Weight-loss Surgery and Fitness – The Do’s and Don’ts for a Successful Exercise Program
by Julia Karlstad, MEd, CSCS
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If you’re considering weight-loss surgery or have already had weight-loss surgery, your commitment to adopting a physically active lifestyle along with sustaining healthy eating habits are critical to your long-term success.
Having worked with hundreds of weight-loss surgery clientele, I have seen some phenomenal success stories and I can say without hesitation that the successful weight-loss surgery patient has incorporated regular exercise into their daily lives. The important thing for you to recognize is how to exercise in order to compliment your weight-loss efforts and in turn sustain your fitness regimen injury free!
Combating Excess Body Weight
Excess body weight often restricts your ability to be physically active and it is important for you to understand how to work around these mobility limitations. The excess body weight as a whole is the biggest obstacle when determining an appropriate exercise program. Weight-loss will always be your number one objective initially since decreasing weight allows more mobility and puts less stress on your joints. Not to mention, the number one reason you had weight-loss surgery was to lose weight and increase your health, thus your exercise program should complement the effects of the surgery.
If you are a person with obesity or a fitness professional working with a client with obesity (body mass index greater than 30) follow these physical activity recommendations:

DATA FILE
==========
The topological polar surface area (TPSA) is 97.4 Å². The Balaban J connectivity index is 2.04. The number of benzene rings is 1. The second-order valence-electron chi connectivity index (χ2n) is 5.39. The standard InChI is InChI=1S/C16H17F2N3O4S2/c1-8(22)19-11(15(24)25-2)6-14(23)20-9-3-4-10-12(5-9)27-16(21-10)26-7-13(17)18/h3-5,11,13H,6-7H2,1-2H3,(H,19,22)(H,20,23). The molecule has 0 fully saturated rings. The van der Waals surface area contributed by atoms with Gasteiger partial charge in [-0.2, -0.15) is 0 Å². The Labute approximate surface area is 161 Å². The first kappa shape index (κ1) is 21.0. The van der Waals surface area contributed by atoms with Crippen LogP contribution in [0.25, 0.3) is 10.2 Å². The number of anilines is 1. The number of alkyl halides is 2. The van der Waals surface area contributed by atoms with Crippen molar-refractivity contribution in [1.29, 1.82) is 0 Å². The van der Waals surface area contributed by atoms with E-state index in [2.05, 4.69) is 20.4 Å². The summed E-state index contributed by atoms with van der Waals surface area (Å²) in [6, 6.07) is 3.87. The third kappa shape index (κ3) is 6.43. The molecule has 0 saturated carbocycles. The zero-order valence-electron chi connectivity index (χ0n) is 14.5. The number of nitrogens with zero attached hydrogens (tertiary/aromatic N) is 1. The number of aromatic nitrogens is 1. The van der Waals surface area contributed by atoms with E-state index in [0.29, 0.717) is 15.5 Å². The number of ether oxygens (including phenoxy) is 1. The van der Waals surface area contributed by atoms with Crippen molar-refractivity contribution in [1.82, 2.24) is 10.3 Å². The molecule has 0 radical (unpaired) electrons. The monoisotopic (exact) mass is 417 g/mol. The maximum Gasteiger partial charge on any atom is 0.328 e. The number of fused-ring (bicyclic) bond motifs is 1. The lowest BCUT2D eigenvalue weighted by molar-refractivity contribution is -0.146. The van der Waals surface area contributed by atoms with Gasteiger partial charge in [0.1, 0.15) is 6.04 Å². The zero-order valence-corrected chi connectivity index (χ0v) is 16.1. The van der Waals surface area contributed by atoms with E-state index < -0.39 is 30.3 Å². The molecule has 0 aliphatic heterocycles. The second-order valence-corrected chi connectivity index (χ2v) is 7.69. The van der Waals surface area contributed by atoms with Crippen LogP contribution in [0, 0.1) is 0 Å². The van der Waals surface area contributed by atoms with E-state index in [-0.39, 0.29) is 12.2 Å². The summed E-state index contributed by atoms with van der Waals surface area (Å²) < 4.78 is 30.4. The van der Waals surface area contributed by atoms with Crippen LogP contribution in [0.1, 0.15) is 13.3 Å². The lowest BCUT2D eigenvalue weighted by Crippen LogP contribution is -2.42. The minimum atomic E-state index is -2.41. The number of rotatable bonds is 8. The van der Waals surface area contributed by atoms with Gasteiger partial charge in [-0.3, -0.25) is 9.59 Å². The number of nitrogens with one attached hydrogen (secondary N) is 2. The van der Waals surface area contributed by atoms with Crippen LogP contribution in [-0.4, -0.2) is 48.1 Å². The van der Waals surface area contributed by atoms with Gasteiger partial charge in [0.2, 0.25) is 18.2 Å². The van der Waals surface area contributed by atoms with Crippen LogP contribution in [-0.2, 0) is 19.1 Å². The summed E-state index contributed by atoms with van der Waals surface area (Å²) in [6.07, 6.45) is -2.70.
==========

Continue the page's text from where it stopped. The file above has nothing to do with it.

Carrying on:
- Increase daily activity. For example, wash the dishes by hand, clean the house, park further away, try using the stairs, etc.
- Start slow and gradually progress until you’re exercising 60 minutes a day, six days/week.
- If your BMI is greater than 35, make every effort to avoid exercises that would create greater stress on your joints. Avoid activities such as jogging, jumping and competitive contact sports.
- Do aerobic exercise that is low to moderate in intensity. This is best for weight-loss.
- Emphasize duration over intensity in your exercise.
- Select a modality of exercise that works around any physical or medical limitation.
- Strength training should consist of two to three sets of 12-15 repetitions. Use light to moderately heavy weights. The goal is to maintain your lean muscle through the weight-loss phase, not to bulk up.
- Focus on doing a total body strength training workout. Strength train anywhere from one to three times per week (a minimum of once per week), and be sure to leave at least 48 hours between strength training sessions.
- Always remember that joint pain is not healthy pain. If the exercise causes pain, modify the exercise to alleviate the pain.
- If you have major joint limitations in your lower extremities, try to perform most of your strength exercises from a seated position.
- Always change up your exercise routine (i.e., flexibility, cardio and strength training) every four to six weeks.
Exercise Guidelines for Each Stage of Weight-loss Surgery
The best thing a weight-loss surgery candidate can do to prepare themselves for both before and after surgery is to increase their level of fitness. The better cardiovascular condition before surgery, the fewer complications they’ll experience during and after surgery. The following guidelines should prove helpful: